• On December 6, 2022, the three patents-in-suit were all found completely unpatentable by the PTAB.
  • On January 20, 2023, the ITC found Apple infringing on the three patents-in-suit.
  • In early March, AliveCor appealed the PTAB decisions to the U.S. Court of Appeals for the Federal Circuit.

To summarize, the ITC found Apple infringing on the three patents, but the PTAB invalidated all claims of the three patents. Therefore, a ban cannot be enforced until the patentability of the three patents has been determined, which may take several months to resolve.

We will examine the three patents-in-suit in this article to see if we can find any insights that hint at the possible outcome of the dispute.

The Patents-in-suit

The three patents involved in the dispute covers AliveCor’s method for tracking arrhythmia or atrial fibrillation based on user data, which can be accessed through a smartphone or tablet app.

The patents-in-suit are:

  • US 10,595,731 “Methods and systems for arrhythmia tracking and scoring”
  • US 10,638,941 “Discordance monitoring”
  • US 9,572,499 “Methods and systems for arrhythmia tracking and scoring”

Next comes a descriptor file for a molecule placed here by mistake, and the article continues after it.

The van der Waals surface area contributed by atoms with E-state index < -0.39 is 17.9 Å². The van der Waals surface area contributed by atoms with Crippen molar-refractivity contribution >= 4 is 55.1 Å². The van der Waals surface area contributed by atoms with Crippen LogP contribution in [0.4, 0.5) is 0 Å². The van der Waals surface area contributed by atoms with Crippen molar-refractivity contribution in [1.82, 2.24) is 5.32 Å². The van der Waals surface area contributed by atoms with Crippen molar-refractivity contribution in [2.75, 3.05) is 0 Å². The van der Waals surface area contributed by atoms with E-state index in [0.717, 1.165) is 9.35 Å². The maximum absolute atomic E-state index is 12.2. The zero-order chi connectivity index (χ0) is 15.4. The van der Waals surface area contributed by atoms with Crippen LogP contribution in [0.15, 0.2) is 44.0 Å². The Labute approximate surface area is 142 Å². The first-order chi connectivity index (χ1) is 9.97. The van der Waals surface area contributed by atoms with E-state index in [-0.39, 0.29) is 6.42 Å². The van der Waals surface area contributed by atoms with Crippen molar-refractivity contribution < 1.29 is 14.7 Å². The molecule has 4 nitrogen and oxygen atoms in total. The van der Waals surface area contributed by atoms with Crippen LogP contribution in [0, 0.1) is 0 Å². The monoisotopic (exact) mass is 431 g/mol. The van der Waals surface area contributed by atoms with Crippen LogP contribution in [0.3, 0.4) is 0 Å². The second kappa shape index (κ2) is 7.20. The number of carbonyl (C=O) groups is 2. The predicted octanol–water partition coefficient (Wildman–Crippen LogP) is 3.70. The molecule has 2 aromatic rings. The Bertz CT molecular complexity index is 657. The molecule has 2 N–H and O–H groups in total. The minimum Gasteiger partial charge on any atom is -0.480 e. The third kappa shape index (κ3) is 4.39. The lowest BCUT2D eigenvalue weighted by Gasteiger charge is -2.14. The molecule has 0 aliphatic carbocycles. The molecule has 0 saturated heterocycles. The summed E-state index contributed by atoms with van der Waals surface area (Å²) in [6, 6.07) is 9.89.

All three patents were developed by AliveCor and correspond to two patent families. The patents that the Administrative judge found infringed by Apple are the ‘731 and ‘941 patents, which were granted more recently in 2020 (the ‘499 patent was granted in 2017).

The Quality of the Patents

In this section, we look at the quality issues of the three patents-in-suit. Table 1 shows the challenges the patents encountered during prosecution and the number of novelty prior art provided by Quality Insights.

Table 1. Quality Issues of AliveCor’s Patents-in-suit

All of the patents have encountered challenges during prosecution. However, as all three patents were found to be completely unpatentable, we have consolidated the reasons for invalidation in the table below.

Table 2. PTAB Invalidation Grounds of AliveCor’s Patents-in-suit

All claims of all three patents were challenged and invalidated by the PTAB on the grounds of obviousness (35 u.s.c. §103), citing the same patent prior art, namely, WO2012/140559 (Shmueli) and US20140275840 (Osorio).

Examining the Portfolio of the Patents-in-Suit

The portfolio of AliveCor’s patents-in-suit, including family members, consists of 18 patent applications corresponding to two families and covering five jurisdictions. Among the 18 patents, 14 are active patents deployed in all (except for WO) regions.